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LIQUIFER Systems Group Gmbh

Obere Donaustraße 97/1/62

1020 Vienna / Austria

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Sintering regolith with solar light – Solar sintering of building elements for habitats with lunar regolith simulants in a vacuum chamber

Top animation: Final design for interlocking building elements and
their application for a lunar base scenario.

November 2015 – April 2018

EU – Horizon 2020, within the topic of ‘3D printing – advancement of TRL’

Deutsches Zentrum für Luft – Und Raumfahrt EV, Germany; Space Applications Services NV, Belgium; LIQUIFER Systems Group GmbH, Austria; Compagnie Maritime D Expertises SA, France; Bollinger Grohmann Schneider ZT GmbH Austria

LSG team
Waltraut Hoheneder, Barbara Imhof, René Waclavicek, Molly Hogle

credit: LIQUIFER Systems Group, 2018


Future human activity on the lunar surface will use 3D printing to build infrastructure from lunar soil using the Sun as the only source of energy. Today this technology is considered disruptive; tomorrow it will be the standard. The RegoLight project investigates the sintering process of lunar regolith simulants by means of concentrated sun light in order to prepare for future lunar missions for building infrastructure (levelled terrain, dust shelters, launch pads etc.), and structural components for lunar habitats. Solar sintering of regolith is currently at TRL3 , demonstrating the ability to build a regolith ‘brick,’ in a laboratory set-up, with a moving table, in a solar furnace. RegoLight aims at enhancing this specific additive layer manufacturing technique by further characterizing the material and environmental parameters for sintering different types of regolith, by developing a movable printing head capable of accurately pointing a concentrated solar beam, and for the incremental deployment of the building material (regolith) on the building surface. Based on the mechanical properties of solar sintered regolith, architectural scenarios and applications are developed taking into account the benefits of additive layer manufacturing and novel construction concepts for lunar gravity.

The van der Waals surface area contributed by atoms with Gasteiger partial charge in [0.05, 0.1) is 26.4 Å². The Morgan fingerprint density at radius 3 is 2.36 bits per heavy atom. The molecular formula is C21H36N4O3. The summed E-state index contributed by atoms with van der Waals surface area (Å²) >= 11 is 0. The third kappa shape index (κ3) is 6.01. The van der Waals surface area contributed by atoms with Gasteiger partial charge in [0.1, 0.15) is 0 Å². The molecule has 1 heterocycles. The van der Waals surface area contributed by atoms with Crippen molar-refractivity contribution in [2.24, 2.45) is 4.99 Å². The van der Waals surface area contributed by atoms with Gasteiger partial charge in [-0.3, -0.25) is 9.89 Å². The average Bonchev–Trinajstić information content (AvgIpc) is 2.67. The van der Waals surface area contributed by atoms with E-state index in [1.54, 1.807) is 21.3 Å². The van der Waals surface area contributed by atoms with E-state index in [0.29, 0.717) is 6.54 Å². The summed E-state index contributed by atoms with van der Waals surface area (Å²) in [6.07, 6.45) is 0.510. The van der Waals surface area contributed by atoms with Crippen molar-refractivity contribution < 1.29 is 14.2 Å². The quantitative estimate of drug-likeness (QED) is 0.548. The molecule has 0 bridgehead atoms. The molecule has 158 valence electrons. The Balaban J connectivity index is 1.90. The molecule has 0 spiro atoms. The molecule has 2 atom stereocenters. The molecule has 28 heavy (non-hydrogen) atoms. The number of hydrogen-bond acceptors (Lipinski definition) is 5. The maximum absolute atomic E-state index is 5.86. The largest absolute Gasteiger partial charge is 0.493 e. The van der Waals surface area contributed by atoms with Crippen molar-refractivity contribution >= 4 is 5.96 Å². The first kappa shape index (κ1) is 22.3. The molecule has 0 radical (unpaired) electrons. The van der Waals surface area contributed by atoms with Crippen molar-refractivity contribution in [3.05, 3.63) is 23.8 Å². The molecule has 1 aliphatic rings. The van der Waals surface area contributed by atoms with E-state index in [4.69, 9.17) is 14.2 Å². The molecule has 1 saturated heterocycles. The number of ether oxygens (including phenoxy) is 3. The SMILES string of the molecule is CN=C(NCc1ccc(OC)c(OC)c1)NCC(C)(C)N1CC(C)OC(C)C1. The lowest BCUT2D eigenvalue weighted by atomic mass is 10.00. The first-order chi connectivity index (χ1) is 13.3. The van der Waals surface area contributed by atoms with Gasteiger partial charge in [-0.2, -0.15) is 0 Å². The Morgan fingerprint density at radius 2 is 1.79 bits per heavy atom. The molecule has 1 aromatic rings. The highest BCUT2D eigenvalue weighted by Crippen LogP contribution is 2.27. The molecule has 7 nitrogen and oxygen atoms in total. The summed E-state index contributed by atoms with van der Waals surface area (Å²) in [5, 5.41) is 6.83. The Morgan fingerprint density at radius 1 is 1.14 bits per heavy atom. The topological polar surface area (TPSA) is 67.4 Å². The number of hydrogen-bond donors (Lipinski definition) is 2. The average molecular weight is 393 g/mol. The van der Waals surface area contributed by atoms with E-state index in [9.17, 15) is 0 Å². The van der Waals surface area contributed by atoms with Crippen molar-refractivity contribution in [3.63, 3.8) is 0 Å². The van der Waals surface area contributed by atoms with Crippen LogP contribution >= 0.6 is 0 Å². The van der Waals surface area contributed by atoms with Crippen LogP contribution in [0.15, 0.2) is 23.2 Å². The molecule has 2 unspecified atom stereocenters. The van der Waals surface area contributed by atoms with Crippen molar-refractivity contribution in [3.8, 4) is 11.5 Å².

A detailed Finite Element Model provides insight for a possible lunar architectural scenario using the newly developed technology. With a concurrent engineering approach, sample structures are printed having been derived from ‘big picture’ scenarios, and ‘bottom up’ approaches at the same time. The project objective is the development of a regolith solar sintering device breadboard which will be validated in a relevant environment (TRL5). The parts printed in a thermal vacuum chamber will undergo mechanical properties tests to build a database and FEM analysis for validation of the concepts.

Top video: Development and demonstration of mobile printing head during the
month of August 2017. RegoLight partner, Space Application Services, tests the
Mobile Printer with lunar soil simulant and normal sand. The sintering process of
samples for material tests and interlocking building elements uses focused sunlight
under natural ambient conditions.


Video above: RegoLight explores the use of a concentrated beam of light to heat
powdered material to form a coalesced solid without reaching temperatures hot
enough to melt the medium. A solar-sintering oven at the German Aerospace Center (DLR)
serves as the starting point for the RegoLight project.